Why Does the U.S. Have a Military Base in Cuba?

Posted January 11th, 2013

January 11, 2013 marks the 11th anniversary of the arrival of the first transfers of detainees to the U.S. detention centre in Guantánamo Bay, Cuba. Protests are taking place in Washington, DC, at the headquarters of the U.S. Southern Command (SOUTHCOM), and throughout the world.

Latin America Solidarity Coalition Calls for Closing Guantánamo and Returning it to Cuba

The Latin America Solidarity Coalition (LASC) demands that occupied Guantánamo, including its prison torture center, be shut down. Guantánamo is occupied against the will of the Cuban people, is used as a military base against Cuba and other Caribbean countries. LASC calls for shutting down not just the Guantánamo prison camp, but also demands the shutting down of the entire illegal Guantánamo US military base, and its return to Cuba.

How Occupied Guantánamo Came to Be  

The U.S. invaded Cuba in 1898 to take advantage of the collapse of Spanish colonial rule there, and to   thwart the victory of the Cuban national liberation struggle. The U.S. intervention in Cuba’s War of Independence – our history textbooks named it “the Spanish-American war,” – called the first imperialist war of pillage, ended with the surrender of Spain in 1898.  The United States grabbed its first overseas colonies, Puerto Rico, the Philippines and Guam. Cuba remained as a “special territory” from which the Americans were to withdraw after its “appeasement.”

The US occupation government, headed by General Leonard Wood, summoned a constituent assembly to draw up a constitution for Cuba. The U.S. then imposed the Platt Amendment as a condition for the withdrawal of the US military from the island.

Clause 3 of the Amendment gave the U.S. the right to intervene for the “preservation” of Cuba’s “independence” in order to maintain a pro-US neo-colonial government.  Clause 7 forced Cuba to cede part of its territory for the establishment of naval bases and coaling stations. General Wood wrote to President Theodore Roosevelt, “There is, of course, little or no independence left Cuba under the Platt Amendment….With the control which we have over Cuba…we shall soon practically control the sugar trade of the world… and we shall have in time one of the richest and most desirable possessions in the world.”

Thus, in 1902, began Occupied Guantánamo and neocolonial Cuba. Guantanamo is the oldest US overseas navy base. According to the conditions imposed by the U.S., this occupation continues until both the U.S. and Cuba agree to end it.

The U.S. government paid $4,085 (at today’s prices) as rent per year, $340 a month, less than what we pay for a studio apartment. U.S. Occupied Guantánamo is 117.6 square kilometers of which 49.4 kilometers is land, the rest being water and swamp. This is 35 times the size of New York’s Central Park.

Cuba has refused to accept the checks since the triumph of the Revolution in 1959.  Cuba has repeatedly demanded the U.S. end its occupation.

Occupied Guantánamo as a Base for U.S. Intervention

In 1917, 1919 and 1922, Marines from Guantánamo intervened in Cuba to “protect” U.S. economic interests in response to the revolt by the Partido Independiente de Color (Colored Independence Party), the Chambelona uprising and that of the liberals against the Menocal government.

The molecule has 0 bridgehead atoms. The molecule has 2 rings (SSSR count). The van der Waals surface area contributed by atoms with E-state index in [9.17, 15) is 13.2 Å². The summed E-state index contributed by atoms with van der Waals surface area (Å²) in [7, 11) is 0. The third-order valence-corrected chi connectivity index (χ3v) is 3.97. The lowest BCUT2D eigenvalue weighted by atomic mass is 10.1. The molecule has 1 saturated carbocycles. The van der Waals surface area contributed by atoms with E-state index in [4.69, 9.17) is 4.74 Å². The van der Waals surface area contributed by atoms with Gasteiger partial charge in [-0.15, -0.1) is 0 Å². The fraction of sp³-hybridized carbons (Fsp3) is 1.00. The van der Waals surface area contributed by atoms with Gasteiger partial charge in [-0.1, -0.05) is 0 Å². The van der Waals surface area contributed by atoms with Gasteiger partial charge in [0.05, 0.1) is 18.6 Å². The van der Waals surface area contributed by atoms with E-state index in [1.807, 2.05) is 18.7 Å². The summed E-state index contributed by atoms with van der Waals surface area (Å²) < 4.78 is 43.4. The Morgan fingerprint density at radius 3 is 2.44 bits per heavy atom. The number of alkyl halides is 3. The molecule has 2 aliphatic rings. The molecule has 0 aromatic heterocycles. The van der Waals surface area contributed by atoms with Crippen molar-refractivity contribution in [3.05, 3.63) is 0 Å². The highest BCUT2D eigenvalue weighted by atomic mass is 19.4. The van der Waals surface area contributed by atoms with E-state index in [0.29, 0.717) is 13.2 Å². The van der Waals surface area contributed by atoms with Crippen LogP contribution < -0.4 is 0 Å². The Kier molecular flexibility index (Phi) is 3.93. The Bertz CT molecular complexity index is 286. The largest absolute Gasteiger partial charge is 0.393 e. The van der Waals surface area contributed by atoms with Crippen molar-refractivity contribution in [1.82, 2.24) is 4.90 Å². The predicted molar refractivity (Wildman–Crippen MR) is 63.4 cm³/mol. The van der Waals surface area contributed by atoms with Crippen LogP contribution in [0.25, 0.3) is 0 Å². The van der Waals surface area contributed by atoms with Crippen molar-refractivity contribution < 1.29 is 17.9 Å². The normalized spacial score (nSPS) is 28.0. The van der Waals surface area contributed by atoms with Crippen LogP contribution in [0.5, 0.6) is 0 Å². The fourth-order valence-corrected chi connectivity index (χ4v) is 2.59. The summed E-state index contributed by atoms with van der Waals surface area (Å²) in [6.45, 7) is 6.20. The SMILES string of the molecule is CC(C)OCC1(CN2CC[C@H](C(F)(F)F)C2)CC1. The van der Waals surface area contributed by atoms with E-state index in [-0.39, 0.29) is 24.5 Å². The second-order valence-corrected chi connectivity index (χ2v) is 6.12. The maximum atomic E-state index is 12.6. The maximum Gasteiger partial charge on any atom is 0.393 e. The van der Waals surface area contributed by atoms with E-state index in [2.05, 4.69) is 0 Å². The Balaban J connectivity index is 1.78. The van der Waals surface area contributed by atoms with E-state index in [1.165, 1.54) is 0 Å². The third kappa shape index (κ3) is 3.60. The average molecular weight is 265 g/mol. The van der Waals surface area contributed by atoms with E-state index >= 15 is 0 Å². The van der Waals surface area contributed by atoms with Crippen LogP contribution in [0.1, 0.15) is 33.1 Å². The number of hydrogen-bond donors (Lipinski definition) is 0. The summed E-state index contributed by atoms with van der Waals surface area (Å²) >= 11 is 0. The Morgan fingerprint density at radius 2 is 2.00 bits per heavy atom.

During the 1956-58 liberation war Occupied Guantánamo supplied the Batista dictatorship’s air force with weaponry, with which it indiscriminately bombed and fired on campesinos and civilians in the liberated zones.

The base served as a launching point for U.S. troops invading other countries, such as Haiti in 1915 and 1994, and the Dominican Republic in 1918.

After the revolutionary triumph in January 1959, the base became a refuge for the old regime’s murderers and torturers, and has been used for aggression against Cuba: infiltration by agents; aid to counterrevolutionary bands; a center of electronic espionage, and a base for ships and planes enabling a naval blockade to be imposed on the island.

The Occupied Guantánamo military base has been a center of provocations and violations against Cuba.  According to official figures, from 1962 to August 1992, more than 13,000 such incidents have been registered, including the killing of two Cubans Border Guards, and two civilians, one tortured to death.

Occupied Guantanamo Prison and Torture Center

The most recent ugly episode in the base’s history is its prison and torture center.  The world has been shaken by the images of chained men being subjected to extreme degradation and force fed after hunger strikes to protest the inhuman conditions and indefinite detention without trial in the prison.

WikiLeaks revealed that 60% of the prisoners taken to that prison had no links whatsoever with Al-Qaeda or the Taliban. WikiLeaks documents released the secret military files of 759 of 779 prisoners who have passed through the prison, 170 of whom are still confined there.

Cuba has stated that the atrocities being committed on the U.S. base, and the use of this illegally occupied Cuban territory as a prison, are in violation of international law and international humanitarian law. They also violate the Coal and Naval Stations Agreement signed in Cuba in February 1903. According to Article II of that agreement, the US government committed itself to doing everything necessary to ensure that those locations should be exclusively used as coal or naval stations and for no other objective.